Arduino RFID Keycard Access

Use the PN532 NFC available on the anduinoWiFi shield to create an RFID keycard building access system.


Keys are so last century, and now that you can easily replicate a physical key just by snagging a photo it might be time to upgrade our locks! This project outlines a framework for you to get started implementing your own unique locking mechanisms.

Arduino RFID Keycard Access

In this project you’ll authenticate individuals using Mifare Classic RFID Tag UIDs and display a message on the LCD screen. Once you get this working we’re curious to see where you take it next. We’re thinking about maybe logging access stats to a google sheet, customizing the lighting in the room based off who just entered, or even 2 factor authentication door locks using a service like twilio! Imagine having to respond to a text from your car before you could get in? Let’s dive in!

***Disclaimer*** Don’t lock up anything too precious with UIDs only! Mifare Classic ISO 14443A with 4 byte UIDs are totally not that secure. You can brute force guess the UID, buy RFID tags and customize the UIDs prior to shipping, intercept the unencrypted transmission, etc… UID duplicates undoubtedly exist in the wild as well as there are no strict standards for “uniqueness”. You can combine these with other forms of authentication or create you’re own schema utilizing more data than just the UID to create more secure systems.

Getting Started

To start with this demo you’ll need an Arduino Zero or Due paired with an anduinoWiFi shield, and some RFID tags. We chose to use these Mifare Classic RFID keycards although any ISO 14443-A NTAG-203 compatible tags will work!

If you haven’t yet used NFC on the anduinoWiFi swing by our getting started guide to make sure everything is setup and working properly. Much like we do in the guide, let’s run the File>>examples>>AnduinoNFC>>readRFIDTag to grab our tags UIDs.

Read some RFID tags!

Run the sketch, scan a tag, and the output in the serial terminal should look something like:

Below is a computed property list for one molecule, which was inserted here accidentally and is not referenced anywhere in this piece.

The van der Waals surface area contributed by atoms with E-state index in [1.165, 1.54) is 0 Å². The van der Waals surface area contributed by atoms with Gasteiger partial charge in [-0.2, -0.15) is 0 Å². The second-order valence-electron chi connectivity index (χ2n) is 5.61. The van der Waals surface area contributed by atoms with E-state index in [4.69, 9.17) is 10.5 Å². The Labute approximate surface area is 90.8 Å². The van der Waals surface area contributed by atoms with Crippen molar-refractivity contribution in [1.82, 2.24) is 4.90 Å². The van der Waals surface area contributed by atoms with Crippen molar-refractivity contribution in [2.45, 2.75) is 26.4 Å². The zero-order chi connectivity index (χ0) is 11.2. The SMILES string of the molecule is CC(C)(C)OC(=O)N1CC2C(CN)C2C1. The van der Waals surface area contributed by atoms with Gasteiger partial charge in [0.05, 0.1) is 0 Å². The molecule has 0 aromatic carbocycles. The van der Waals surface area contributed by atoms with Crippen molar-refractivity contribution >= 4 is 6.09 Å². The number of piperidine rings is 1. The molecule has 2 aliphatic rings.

Tag is not NDEF formatted. 
NFC Tag - Mifare Classic 
UID BA 61 20 00  


NFC Tag - Mifare Classic 
UID 11 6F 8D FC 
NDEF Message 1 record, 43 bytes 
 NDEF Record 
   TNF 0x1 Well Known 
   Type Length 0x1 1 
   Payload Length 0x27 39 
   Type 55  U 
   Payload 00 68 74 74 70 73 3A 2F 2F 67 69 74 68 75 62 2E 63 6F 6D 2F 61 6E 64 69 75 6D 2F 41 6E 64 75 69 6E 6F 2F 77 69 6B 69  . 
   Record is 43 bytes  

Depending on whether you’ve NDEF formatted the cards. (We get more into NDEF in the nfcColorSelect demo, this tag happens to encoded with an url).Jot down your unique UIDs and save them for later. Its time to set up our keycardAccess sketch!

Navigate to File>>examples>>AnduinoNFC>>keycardAccess and lets start making some changes!

Configure Access Rights

At the top of the sketch you should see some #define statements.

/* Replace these UIDs with the UIDs on your RFID tags. If  
*  you're unsure what they are run the readRFIDtag sketch 
*  and check the tag info that's printed to the terminal. 
*  Depending on the card type the length will will vary. 
#define BRIAN_ID "BA 61 20 00"  //UID from Mifare KeyCard 
#define DOOLEY_ID "12 AA 1A 00" //UID from Mifare KeyCard 

Feel free to change the names and be sure to edit the UIDs to match the UIDs of the cards you’d like to grant access. If the UID doesn’t match either of these it will be denied access. For our demo we’re using:

Read more: Arduino RFID Keycard Access

About The Author

Ibrar Ayyub

I am an experienced technical writer with a Master's degree in computer science from BZU Multan University. I have written for various industries, mainly home automation, and engineering. I have a clear and simple writing style and am skilled in using infographics and diagrams. I am a great researcher and is able to present information in a well-organized and logical manner.

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